Budget 2016: Budget Delay for Families Package is Chance to Get It Right
3 May 2016 at 9:43 pm
Peak body Early Childhood Australia (ECA) has said the deferral of the Jobs for Families Package in the budget provides an opportunity to “get the package right”.
The package has been delayed by a year until 1 July 2018 after family tax benefit reforms, required to fund the child care package, were not passed.
CEO Samantha Page stressed the importance of the package but said the delay was an opportunity for the government to fix some of the problems.
“This is an opportunity to improve the package to ensure that all vulnerable children can participate in early learning so that fewer families are adversely affected by some of the anticipated impacts,” Page said.
“We do not agree with the rationale that harsh cuts to family assistance through Family Tax Benefit changes should be linked to increased investment in early learning. The benefits of investment in early learning for children, families and the economy stand in their own right.
“However, we call on the government to use this opportunity to cure problems with the package by fixing the activity test and ensuring all children can access at least two days of subsidised early learning.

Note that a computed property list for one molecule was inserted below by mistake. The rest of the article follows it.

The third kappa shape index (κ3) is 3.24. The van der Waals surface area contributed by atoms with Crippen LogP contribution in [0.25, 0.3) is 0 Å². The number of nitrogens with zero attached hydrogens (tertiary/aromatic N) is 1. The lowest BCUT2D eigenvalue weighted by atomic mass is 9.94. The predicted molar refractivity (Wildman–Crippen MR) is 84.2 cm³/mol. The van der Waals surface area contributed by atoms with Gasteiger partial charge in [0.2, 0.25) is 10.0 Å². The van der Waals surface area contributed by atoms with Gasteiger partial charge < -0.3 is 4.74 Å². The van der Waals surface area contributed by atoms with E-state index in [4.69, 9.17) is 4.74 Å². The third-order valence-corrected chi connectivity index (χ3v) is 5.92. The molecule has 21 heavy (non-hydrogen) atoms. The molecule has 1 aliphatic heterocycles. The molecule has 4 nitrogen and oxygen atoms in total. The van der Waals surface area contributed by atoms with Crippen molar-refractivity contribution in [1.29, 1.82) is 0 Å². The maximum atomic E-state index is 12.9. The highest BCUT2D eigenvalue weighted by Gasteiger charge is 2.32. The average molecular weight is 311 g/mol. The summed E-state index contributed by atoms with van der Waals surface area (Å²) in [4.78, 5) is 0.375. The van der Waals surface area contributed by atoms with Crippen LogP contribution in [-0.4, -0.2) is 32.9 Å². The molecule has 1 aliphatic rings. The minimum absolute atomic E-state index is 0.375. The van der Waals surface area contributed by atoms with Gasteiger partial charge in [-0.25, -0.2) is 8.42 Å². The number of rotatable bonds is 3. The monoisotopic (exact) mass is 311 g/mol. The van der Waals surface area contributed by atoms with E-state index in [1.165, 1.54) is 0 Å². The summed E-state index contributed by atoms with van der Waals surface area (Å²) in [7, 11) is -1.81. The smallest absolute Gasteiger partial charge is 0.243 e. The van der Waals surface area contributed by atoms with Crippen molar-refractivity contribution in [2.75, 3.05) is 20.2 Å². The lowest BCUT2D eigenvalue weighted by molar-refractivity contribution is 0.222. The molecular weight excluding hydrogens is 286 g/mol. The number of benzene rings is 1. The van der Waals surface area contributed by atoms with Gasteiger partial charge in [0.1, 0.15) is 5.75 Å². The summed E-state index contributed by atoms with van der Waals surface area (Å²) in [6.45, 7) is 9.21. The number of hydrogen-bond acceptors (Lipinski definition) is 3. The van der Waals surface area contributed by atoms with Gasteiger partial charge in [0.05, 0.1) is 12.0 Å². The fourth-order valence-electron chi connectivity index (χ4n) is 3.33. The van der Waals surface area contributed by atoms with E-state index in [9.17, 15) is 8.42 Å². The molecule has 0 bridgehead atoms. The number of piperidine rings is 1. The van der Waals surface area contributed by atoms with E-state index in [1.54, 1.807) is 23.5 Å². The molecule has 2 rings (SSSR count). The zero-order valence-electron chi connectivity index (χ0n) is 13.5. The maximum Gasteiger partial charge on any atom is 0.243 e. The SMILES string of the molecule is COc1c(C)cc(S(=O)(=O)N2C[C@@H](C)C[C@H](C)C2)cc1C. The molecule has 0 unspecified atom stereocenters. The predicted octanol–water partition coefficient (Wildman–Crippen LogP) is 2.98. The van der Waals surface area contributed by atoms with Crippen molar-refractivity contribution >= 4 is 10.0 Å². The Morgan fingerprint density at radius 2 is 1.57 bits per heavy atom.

“There is also more that can be done using innovation and technology to improve the package.”
While the package is being deferred, the Child Care Rebate will be indexed from 1 July 2017, the first time since 2011, providing some relief for families.
However the ECA said it would be two years before there would be significant relief.
“Many families have already reached an affordability ceiling and the delay of this package will mean it’s another two years before there will be significant relief – effectively $1.14 billion in additional assistance to families has been lost as a result of the delay,” Page said.
“This extra investment is needed to improve the affordability of quality early learning for children and families.”
The ECA said they were also concerned about the withdrawal and cessation of all funding for professional development in early childhood education and care, which was not addressed in the budget.
The organisation had specifically called for a new Early Years Workforce Strategy in the budget as the current strategy will expire this year.
No ongoing funding was announced in the budget for universal access to preschool in the year before full-time schooling, beyond the end of 2017.
“We are disappointed that ongoing workforce issues, like workforce shortages, skill development and wage competition have not been addressed,” Page said.
“The Commonwealth needs to invest in durable and consistent Commonwealth preschool funding arrangements to increase the participation of children in quality early learning.
“Australia’s international education performance will continue to decline if we don’t address the participation rates of children in early childhood education.”